Mucolipidosis type IV

Jump to: navigation, search

WikiDoc Resources for Mucolipidosis type IV

Articles

Most recent articles on Mucolipidosis type IV

Most cited articles on Mucolipidosis type IV

Review articles on Mucolipidosis type IV

Articles on Mucolipidosis type IV in N Eng J Med, Lancet, BMJ

Media

Powerpoint slides on Mucolipidosis type IV

Images of Mucolipidosis type IV

Photos of Mucolipidosis type IV

Podcasts & MP3s on Mucolipidosis type IV

Videos on Mucolipidosis type IV

Evidence Based Medicine

Cochrane Collaboration on Mucolipidosis type IV

Bandolier on Mucolipidosis type IV

TRIP on Mucolipidosis type IV

Clinical Trials

Ongoing Trials on Mucolipidosis type IV at Clinical Trials.gov

Trial results on Mucolipidosis type IV

Clinical Trials on Mucolipidosis type IV at Google

Guidelines / Policies / Govt

US National Guidelines Clearinghouse on Mucolipidosis type IV

NICE Guidance on Mucolipidosis type IV

NHS PRODIGY Guidance

FDA on Mucolipidosis type IV

CDC on Mucolipidosis type IV

Books

Books on Mucolipidosis type IV

News

Mucolipidosis type IV in the news

Be alerted to news on Mucolipidosis type IV

News trends on Mucolipidosis type IV

Commentary

Blogs on Mucolipidosis type IV

Definitions

Definitions of Mucolipidosis type IV

Patient Resources / Community

Patient resources on Mucolipidosis type IV

Discussion groups on Mucolipidosis type IV

Patient Handouts on Mucolipidosis type IV

Directions to Hospitals Treating Mucolipidosis type IV

Risk calculators and risk factors for Mucolipidosis type IV

Healthcare Provider Resources

Symptoms of Mucolipidosis type IV

Causes & Risk Factors for Mucolipidosis type IV

Diagnostic studies for Mucolipidosis type IV

Treatment of Mucolipidosis type IV

Continuing Medical Education (CME)

CME Programs on Mucolipidosis type IV

International

Mucolipidosis type IV en Espanol

Mucolipidosis type IV en Francais

Business

Mucolipidosis type IV in the Marketplace

Patents on Mucolipidosis type IV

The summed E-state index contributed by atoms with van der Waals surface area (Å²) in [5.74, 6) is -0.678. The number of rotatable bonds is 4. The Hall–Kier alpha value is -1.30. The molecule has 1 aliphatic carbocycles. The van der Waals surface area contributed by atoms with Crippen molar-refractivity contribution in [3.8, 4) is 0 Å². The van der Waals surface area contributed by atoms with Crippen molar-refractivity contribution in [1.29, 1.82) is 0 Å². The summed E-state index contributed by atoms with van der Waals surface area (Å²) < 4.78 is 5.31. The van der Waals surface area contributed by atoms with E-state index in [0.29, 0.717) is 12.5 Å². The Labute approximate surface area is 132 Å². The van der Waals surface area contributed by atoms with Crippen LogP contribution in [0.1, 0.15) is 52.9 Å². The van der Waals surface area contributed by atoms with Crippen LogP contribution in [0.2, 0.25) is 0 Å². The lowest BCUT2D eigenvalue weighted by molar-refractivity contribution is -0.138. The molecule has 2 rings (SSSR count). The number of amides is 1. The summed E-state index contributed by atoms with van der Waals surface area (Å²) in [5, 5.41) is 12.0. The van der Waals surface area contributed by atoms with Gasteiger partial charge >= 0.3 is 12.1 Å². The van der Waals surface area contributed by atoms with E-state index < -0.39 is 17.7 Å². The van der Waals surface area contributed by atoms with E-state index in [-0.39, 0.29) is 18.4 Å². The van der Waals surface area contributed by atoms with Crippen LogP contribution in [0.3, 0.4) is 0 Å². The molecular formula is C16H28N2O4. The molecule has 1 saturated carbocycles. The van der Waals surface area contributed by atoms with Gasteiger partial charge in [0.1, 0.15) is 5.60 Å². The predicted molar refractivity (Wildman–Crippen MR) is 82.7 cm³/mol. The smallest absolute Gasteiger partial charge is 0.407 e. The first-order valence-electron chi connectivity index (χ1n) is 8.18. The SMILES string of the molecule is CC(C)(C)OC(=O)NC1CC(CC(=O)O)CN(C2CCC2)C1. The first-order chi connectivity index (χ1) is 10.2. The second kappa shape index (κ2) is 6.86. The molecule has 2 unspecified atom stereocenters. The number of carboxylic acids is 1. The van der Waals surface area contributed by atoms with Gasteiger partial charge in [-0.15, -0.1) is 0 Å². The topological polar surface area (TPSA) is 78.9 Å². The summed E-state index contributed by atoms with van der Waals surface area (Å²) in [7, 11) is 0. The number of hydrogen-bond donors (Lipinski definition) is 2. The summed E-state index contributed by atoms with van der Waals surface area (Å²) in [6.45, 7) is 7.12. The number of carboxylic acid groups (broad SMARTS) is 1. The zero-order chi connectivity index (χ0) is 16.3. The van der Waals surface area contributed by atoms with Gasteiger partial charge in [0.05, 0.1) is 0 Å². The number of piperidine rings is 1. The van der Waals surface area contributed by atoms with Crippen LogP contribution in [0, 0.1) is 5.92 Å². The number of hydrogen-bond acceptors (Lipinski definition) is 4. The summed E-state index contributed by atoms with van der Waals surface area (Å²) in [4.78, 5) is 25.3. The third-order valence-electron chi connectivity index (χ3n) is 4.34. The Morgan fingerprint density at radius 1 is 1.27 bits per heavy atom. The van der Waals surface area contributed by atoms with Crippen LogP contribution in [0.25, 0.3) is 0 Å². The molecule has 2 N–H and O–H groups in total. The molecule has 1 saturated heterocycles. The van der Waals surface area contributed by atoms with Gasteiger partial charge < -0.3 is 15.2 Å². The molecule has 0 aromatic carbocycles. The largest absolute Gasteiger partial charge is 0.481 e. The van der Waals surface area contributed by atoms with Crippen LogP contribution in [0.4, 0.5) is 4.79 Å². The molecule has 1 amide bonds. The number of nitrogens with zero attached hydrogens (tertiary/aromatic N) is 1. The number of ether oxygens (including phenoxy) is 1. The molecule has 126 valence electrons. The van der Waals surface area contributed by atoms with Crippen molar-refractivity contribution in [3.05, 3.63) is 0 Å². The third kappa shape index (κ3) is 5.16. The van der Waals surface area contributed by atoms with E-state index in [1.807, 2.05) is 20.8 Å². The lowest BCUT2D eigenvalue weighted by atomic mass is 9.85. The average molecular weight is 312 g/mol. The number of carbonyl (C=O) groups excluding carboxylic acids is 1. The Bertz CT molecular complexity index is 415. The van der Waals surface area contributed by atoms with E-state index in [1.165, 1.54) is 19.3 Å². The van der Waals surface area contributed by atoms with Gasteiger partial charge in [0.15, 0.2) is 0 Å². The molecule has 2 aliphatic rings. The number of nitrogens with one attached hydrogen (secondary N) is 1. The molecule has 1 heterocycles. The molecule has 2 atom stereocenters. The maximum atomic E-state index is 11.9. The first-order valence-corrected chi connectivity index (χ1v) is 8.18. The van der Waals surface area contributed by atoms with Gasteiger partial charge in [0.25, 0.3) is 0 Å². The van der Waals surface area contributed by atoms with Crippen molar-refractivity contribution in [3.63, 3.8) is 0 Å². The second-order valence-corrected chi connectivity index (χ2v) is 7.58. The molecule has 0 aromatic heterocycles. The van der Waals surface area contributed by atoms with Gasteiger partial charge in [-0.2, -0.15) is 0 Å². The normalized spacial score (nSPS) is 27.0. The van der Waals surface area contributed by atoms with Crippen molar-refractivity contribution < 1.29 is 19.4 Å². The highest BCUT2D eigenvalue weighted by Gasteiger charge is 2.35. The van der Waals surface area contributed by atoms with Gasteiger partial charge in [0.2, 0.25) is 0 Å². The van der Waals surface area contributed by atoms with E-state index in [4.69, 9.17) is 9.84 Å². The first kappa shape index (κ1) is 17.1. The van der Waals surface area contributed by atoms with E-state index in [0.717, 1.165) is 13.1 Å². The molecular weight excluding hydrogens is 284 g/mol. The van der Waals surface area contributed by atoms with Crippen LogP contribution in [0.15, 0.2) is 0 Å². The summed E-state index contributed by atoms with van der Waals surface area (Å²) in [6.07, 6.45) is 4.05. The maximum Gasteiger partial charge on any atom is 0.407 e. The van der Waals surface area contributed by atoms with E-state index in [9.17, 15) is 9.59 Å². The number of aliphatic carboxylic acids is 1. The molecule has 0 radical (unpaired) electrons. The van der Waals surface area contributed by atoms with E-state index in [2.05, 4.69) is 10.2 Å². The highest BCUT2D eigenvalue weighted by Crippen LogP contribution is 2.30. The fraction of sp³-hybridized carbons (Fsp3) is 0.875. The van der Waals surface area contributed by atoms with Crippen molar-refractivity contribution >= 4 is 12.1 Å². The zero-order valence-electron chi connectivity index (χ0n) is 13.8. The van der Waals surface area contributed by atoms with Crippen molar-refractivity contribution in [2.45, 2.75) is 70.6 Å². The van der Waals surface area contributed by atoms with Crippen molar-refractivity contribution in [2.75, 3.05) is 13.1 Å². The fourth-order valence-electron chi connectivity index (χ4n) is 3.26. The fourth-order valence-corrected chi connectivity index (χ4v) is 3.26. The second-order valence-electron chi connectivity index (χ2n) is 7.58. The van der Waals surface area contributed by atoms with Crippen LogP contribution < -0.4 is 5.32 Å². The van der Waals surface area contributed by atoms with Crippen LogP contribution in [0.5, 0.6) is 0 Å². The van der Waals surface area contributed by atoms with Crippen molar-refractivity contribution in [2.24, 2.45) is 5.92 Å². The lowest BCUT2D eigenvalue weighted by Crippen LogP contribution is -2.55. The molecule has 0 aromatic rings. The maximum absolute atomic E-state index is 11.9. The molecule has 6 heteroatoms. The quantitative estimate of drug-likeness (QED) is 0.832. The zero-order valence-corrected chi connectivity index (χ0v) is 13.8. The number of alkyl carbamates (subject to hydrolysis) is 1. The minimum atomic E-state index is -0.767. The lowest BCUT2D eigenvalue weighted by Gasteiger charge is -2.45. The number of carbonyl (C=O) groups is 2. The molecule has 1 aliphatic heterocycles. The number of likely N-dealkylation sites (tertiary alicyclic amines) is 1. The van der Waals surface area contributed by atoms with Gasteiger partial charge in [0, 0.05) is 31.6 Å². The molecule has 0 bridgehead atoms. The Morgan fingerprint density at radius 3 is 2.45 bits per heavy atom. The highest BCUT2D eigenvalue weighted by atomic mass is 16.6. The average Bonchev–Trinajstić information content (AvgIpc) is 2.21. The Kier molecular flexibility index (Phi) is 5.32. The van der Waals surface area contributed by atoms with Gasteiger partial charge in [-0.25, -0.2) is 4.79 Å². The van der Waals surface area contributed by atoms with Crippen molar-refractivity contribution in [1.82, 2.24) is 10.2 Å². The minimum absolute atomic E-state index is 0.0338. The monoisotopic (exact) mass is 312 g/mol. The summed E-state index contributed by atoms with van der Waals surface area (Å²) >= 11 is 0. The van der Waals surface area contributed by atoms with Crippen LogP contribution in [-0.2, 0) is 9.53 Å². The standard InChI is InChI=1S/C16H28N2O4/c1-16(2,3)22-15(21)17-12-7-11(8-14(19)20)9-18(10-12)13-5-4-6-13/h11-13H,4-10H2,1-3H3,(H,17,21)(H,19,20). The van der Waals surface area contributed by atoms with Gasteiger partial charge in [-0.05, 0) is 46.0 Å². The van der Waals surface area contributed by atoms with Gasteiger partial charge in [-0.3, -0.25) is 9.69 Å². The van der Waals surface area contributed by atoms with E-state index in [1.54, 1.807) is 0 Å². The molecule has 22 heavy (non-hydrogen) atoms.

Experimental / Informatics

List of terms related to Mucolipidosis type IV

Editor-In-Chief: C. Michael Gibson, M.S., M.D. [1]; Associate Editor(s)-in-Chief:

Mucolipidosis type IV
ICD-10 E75.1
OMIM 252650
DiseasesDB 32693
MeSH C05.116.198.371

Overview

Mucolipidosis type IV (ML IV), like other types of mucolipidosis is an inherited neurodegenerative lysosomal storage disorder. Patients with this autosomal recessive disorder have symptoms including delayed psychomotor development and various ocular aberrations. This type of mucolipidosis is caused by mutation of a non-selective cation channel, TRPML1. These mutations disrupt lysosomal storage and lead to neurodegeneration through an unknown mechanism.

Historical Perspective

Classification

Pathophysiology

ML IV is caused by mutations in the cation channel TRPML1 (Mucolipin-1). TRPML1 is localized in endosomes and may function as either a proton leak channel and/or aid in the regulation of calcium levels. An important property of TRPML1 is that decreasing pH (acidification) results in deactivation of the protein, likely through an assembly defect. There are 10 mutations in TRPML1, located throughout the channel. Three of these mutations (Q79X, R102X and R172X) result in early truncation of the channels and the loss of functional protein. The other seven mutations result in either amino acid substitution or deletion. Of these, V446I and ΔF408 are known to be functional as channels. In these mutants, however, there is no acidification induced defect in assembly. These alterations result in the blockage of endocytic transport and prevention of lysosome formation. Over-acidification of these organelles may result in decreased lipase activity. This decreased lipase activity might then result in the increased levels of lipids and membraneous materials seen in patients. Alternatively, build-up of intra-compartmental calcium may prevent the fusion processes in these organelles.

Causes

Differentiating Mucolipidosis type IV from Other Diseases

Epidemiology and Demographics

Ashkenazi Jews have a high carrier frequency of 1:90 to 1:100.

Risk Factors

Screening

Natural History, Complications, and Prognosis

Diagnosis

Diagnostic Criteria

History and Symptoms

Most patients with ML IV show psychomotor retardation (i.e., delayed development of movement and coordination), corneal opacity, retinal degeneration and other ophthalmological abnormalities. Other symptoms include agenesis of the corpus callosum, iron deficiency, and improper stomache pH (achlorohydria). Achlorhydria in these patients results in an increase in blood gastrin levels. These symptoms typically manifest early in life (within the first year) and progress slowly.

Physical Examination

Laboratory Findings

Imaging Findings

Other Diagnostic Studies

Treatment

See the equivalent section in the main mucolipidosis article.

Medical Therapy

Surgery

Prevention

References

  • Nilius B, Owsianik G, Voets T, Peters JA (2007). "Transient receptor potential cation channels in disease". Physiol. Rev. 87 (1): 165–217. doi:10.1152/physrev.00021.2006. PMID 17237345.



Linked-in.jpg